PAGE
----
Differences between fixed and adjustable loans
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With a fixed-rate loan, your payment doesn't change for the life of the mortgage. The longer you pay, the more of your payment goes toward principal. Your property taxes increase, or rarely, decrease, and your insurance rates might vary as well. For the most part payment amounts on your fixed-rate mortgage will be very stable.
Early in a fixed-rate loan, most of your monthly payment goes toward interest, and a much smaller part goes to principal. As you pay on the loan, more of your payment is applied to principal.
Borrowers might choose a fixed-rate loan in order to lock in a low rate. Borrowers choose fixed-rate loans when interest rates are low and they want to lock in the lower rate. For homeowners who have an ARM now, refinancing into a fixed-rate loan can offer more stability in monthly payments. If you currently have an Adjustable Rate Mortgage (ARM), we can assist you in locking a fixed-rate at the best rate currently available. Call My Mortgage Option at 469-322-4391 to learn more.
There are many different types of Adjustable Rate Mortgages. ARMs usually adjust twice a year, based on various indexes.
Most ARMs feature this cap, which means they can't go up over a specified amount in a given period. There may be a cap on interest rate variances over the course of a year. For example: no more than a couple percent per year, even though the index the rate is based on goes up by more than two percent. Sometimes an ARM has a "payment cap" that guarantees your payment won't go above a fixed amount in a given year. Most ARMs also cap your interest rate over the life of the loan period.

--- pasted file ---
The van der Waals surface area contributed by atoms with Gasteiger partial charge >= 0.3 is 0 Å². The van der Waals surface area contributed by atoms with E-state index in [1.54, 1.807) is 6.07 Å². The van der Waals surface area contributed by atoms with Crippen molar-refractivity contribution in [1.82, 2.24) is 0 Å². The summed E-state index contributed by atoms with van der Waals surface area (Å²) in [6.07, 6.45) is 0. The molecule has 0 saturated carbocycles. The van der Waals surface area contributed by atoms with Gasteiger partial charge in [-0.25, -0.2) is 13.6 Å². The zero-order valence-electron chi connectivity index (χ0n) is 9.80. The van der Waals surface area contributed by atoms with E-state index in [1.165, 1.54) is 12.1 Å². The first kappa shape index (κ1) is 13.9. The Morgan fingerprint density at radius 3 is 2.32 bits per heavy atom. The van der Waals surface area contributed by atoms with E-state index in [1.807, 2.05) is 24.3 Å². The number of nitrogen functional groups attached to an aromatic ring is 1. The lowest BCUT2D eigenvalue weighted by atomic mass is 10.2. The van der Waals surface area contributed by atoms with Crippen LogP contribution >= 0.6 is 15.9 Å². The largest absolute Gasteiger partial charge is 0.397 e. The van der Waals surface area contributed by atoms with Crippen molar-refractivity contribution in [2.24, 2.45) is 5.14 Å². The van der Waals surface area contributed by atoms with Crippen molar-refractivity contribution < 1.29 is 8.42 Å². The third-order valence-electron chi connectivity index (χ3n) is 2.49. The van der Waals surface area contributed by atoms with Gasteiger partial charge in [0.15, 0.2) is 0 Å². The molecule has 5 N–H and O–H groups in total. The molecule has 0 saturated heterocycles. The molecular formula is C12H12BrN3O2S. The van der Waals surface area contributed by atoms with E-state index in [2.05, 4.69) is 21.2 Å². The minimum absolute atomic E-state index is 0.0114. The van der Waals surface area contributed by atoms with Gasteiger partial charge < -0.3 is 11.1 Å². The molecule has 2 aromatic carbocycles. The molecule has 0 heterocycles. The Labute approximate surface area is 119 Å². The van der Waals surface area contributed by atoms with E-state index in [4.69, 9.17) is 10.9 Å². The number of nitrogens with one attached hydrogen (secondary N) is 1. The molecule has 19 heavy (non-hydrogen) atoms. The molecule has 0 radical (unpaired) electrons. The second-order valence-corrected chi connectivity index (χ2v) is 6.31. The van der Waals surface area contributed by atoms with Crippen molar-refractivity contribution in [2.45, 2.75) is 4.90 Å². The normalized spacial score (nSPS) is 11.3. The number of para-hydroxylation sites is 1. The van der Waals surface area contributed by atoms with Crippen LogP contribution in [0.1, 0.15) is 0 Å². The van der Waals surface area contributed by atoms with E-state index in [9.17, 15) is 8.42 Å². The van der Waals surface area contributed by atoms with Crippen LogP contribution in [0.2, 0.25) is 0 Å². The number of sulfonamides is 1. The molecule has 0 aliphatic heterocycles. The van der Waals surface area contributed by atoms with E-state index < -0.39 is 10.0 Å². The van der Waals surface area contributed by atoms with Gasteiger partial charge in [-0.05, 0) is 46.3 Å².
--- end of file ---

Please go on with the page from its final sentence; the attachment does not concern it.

ARMs most often feature their lowest, most attractive rates at the beginning. They usually guarantee the lower interest rate for an initial period that varies greatly. You've likely heard of 5/1 or 3/1 ARMs. For these loans, the initial rate is fixed for three or five years. After this period it adjusts every year. These types of loans are fixed for 3 or 5 years, then adjust. These loans are usually best for people who expect to move within three or five years. These types of adjustable rate loans are best for borrowers who plan to sell their house or refinance before the loan adjusts.
Most borrowers who choose ARMs choose them when they want to take advantage of lower introductory rates and do not plan on remaining in the house for any longer than the initial low-rate period. ARMs can be risky if property values go down and borrowers cannot sell their home or refinance.